Hanging On the Telephone
I found this an even bigger theme to grapple with than our foray into the music of the eighties. The seventies were a pretty fruitful decade, with music going in so many different directions. I found that I had the opportunity to pick from dozens and dozens of potential songs and artists, but in the end, decided to go with Blondie.
Blondie appealed to me during my bands-fronted-by-female-singers phase. In high school I loved bands like Garbage, Letters to Cleo, The Cardigans and No Doubt. I loved the music they made, but also the idea of this front-and-center female performer leading the pack. My Dad had Parallel Lines on vinyl. I plucked it from his record collection after he had moved out, when I had the record player set up in my hanging-out room in the basement. Around that time I was obsessed with the movie Almost Famous, I wanted to live music like that, to write about it, to write for Rolling Stone in the 1970s. I liked to hold on to this kind of romanticized idea of the way music was made at that time...the freedom of it...collaboration...nurtured opportunities for creativity...the sex, drugs, rock 'n roll aspect.
I really like this album cover and the way it has become iconic. I saw it the other day propped up in a milk crate at a garage sale on Sherbrooke and it was reassuring, somehow. I love the contrast of black and white, the loopy 'B' of Blondie, Debbie Harry's facial expression, her two-toned hair, her don't-mess-with-me stance, the way she is standing in the foreground, the grins on the faces of the other band members.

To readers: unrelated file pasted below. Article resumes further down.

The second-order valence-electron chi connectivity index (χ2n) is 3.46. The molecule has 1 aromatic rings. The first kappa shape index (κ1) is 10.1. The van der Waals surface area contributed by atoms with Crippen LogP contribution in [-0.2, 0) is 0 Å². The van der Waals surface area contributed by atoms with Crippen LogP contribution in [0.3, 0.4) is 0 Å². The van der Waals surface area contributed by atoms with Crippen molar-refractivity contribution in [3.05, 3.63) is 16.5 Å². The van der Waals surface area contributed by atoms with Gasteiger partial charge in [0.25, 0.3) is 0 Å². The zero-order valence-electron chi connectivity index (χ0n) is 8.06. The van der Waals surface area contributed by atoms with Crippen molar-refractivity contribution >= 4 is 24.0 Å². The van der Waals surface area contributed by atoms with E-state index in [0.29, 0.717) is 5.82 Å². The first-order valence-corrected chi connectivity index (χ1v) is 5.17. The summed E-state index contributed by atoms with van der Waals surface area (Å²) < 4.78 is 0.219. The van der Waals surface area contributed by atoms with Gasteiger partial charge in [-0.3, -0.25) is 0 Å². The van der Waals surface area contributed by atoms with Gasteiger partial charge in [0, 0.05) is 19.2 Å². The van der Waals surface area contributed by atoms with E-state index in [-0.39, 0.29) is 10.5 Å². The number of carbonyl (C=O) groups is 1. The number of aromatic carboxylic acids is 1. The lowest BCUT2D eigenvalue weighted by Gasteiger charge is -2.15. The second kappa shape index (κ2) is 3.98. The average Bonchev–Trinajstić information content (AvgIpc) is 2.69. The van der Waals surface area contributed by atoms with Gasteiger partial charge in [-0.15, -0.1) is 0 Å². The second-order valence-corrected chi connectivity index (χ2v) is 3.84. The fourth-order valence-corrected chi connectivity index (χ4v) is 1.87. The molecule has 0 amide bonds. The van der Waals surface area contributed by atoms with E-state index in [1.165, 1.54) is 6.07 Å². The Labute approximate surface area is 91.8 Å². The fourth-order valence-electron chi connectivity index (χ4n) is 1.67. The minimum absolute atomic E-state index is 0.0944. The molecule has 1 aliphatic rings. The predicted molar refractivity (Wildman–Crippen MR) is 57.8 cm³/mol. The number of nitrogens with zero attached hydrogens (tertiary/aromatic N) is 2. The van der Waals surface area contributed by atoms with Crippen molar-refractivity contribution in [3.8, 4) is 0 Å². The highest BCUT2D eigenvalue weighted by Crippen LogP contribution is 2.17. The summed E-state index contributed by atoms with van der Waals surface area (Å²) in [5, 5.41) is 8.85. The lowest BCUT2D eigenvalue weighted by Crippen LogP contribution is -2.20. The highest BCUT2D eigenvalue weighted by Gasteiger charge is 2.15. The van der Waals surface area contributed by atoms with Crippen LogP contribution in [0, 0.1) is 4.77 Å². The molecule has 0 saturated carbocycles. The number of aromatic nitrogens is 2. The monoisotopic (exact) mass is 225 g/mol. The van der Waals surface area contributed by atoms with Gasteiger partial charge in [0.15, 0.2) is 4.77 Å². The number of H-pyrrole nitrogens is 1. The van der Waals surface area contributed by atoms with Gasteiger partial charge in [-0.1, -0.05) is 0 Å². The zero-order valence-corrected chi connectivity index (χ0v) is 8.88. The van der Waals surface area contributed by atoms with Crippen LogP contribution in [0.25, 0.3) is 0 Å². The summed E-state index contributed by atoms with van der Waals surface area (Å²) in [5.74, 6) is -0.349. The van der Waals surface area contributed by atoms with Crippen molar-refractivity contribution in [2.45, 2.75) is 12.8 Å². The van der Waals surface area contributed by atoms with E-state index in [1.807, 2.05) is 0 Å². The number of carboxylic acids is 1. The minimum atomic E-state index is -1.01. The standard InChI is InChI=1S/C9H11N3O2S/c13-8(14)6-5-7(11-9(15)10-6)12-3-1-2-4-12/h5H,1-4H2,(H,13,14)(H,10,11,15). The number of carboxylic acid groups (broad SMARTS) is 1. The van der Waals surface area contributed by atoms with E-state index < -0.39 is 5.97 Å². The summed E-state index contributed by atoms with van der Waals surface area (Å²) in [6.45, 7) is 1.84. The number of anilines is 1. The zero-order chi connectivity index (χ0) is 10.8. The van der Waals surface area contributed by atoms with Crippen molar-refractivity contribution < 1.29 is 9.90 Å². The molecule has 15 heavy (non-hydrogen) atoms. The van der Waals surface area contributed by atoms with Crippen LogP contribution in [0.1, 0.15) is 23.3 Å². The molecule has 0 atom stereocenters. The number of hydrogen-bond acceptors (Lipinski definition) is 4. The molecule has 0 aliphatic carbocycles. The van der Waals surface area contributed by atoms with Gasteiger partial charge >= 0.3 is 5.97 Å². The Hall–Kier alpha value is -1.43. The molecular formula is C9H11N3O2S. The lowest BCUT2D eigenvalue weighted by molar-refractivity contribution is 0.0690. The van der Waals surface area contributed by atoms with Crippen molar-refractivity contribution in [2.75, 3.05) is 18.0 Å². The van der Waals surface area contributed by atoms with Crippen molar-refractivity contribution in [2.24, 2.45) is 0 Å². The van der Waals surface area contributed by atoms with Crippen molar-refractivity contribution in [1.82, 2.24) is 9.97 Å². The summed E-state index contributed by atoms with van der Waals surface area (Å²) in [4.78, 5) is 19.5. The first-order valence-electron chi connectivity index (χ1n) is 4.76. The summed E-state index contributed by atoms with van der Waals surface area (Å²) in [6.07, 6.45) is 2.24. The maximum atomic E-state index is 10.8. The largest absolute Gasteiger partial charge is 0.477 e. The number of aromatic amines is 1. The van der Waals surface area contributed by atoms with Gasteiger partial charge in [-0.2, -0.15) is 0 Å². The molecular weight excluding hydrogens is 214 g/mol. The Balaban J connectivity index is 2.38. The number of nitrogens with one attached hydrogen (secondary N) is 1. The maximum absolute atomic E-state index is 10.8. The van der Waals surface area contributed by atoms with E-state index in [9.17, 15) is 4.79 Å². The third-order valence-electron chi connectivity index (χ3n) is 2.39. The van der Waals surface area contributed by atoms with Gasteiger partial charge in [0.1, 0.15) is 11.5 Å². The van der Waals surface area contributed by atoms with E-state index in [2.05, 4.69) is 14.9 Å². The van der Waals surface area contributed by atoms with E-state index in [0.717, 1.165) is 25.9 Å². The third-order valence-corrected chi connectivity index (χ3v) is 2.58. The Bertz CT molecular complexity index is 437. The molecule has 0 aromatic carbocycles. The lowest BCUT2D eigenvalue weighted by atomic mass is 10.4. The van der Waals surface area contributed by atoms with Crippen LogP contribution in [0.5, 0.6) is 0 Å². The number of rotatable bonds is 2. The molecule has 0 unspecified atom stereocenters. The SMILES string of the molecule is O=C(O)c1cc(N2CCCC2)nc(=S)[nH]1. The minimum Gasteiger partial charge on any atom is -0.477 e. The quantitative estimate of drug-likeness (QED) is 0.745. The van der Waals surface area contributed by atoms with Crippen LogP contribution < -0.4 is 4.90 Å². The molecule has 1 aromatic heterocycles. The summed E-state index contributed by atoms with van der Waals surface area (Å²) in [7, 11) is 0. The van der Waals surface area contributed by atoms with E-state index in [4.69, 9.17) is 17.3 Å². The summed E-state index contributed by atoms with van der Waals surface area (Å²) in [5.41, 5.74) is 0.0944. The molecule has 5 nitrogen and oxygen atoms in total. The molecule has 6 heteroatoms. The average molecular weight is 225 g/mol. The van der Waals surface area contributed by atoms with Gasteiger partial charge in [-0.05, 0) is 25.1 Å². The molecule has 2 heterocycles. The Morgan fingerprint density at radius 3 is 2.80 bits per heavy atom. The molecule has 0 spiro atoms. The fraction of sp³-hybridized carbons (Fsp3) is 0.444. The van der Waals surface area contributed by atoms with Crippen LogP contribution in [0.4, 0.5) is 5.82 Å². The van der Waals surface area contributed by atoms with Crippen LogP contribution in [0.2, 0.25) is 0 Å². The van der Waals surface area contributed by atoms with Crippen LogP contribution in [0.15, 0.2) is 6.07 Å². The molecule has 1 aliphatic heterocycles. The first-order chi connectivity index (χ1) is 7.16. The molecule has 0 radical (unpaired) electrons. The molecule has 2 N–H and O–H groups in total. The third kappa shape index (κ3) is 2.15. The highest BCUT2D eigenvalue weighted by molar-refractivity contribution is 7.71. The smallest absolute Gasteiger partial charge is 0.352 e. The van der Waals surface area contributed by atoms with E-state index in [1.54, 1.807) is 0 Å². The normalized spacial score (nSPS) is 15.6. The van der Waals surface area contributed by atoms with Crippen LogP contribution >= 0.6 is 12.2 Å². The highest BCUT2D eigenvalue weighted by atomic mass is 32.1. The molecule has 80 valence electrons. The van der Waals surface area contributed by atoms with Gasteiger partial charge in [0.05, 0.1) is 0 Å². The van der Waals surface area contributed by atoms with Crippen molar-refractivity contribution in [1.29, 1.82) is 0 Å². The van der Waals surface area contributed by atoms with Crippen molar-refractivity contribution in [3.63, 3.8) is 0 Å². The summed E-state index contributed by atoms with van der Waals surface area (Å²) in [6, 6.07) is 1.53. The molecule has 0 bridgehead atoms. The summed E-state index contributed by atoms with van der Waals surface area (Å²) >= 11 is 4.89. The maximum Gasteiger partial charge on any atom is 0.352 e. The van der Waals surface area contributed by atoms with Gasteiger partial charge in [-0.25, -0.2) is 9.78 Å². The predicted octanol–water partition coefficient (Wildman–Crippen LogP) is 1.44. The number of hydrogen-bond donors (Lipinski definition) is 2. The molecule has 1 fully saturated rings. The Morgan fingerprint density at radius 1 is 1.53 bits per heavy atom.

I chose "Hanging On the Telephone" over "One Way or Another" or "Heart of Glass" because it is the song I immediately associate with this album. "Hanging On the Telephone" is the album's opening track and a perfect introduction to the rest of the album. A blend of power pop, new wave, floaty disco and punk. (Aside: I just learned that "Hanging On the Telephone" was originally composed and performed by a group called The Nerves. Their version is also enjoyable...but less aggressive, more surf-beach-pop). I love the frenetic pace of Blondie's version. It sounds like anxiety. Like a jiggling knee or a pencil tapping on a desk. There's this crazed desperation that comes out of both the lyrics and the music itself. I think Debbie Harry's voice is interesting, especially in this song...it ranges from sweet to tough; I can almost imagine her singing the words with a pout or a snarl. I love when a throaty growl inches in, "Ohhhh, I can't control myself". This song combined with the image on the album cover made Debbie Harry this awesomely confident woman in my mind's eye. I'm glad I found this album when I did. It appeared at just the right moment to have an impact.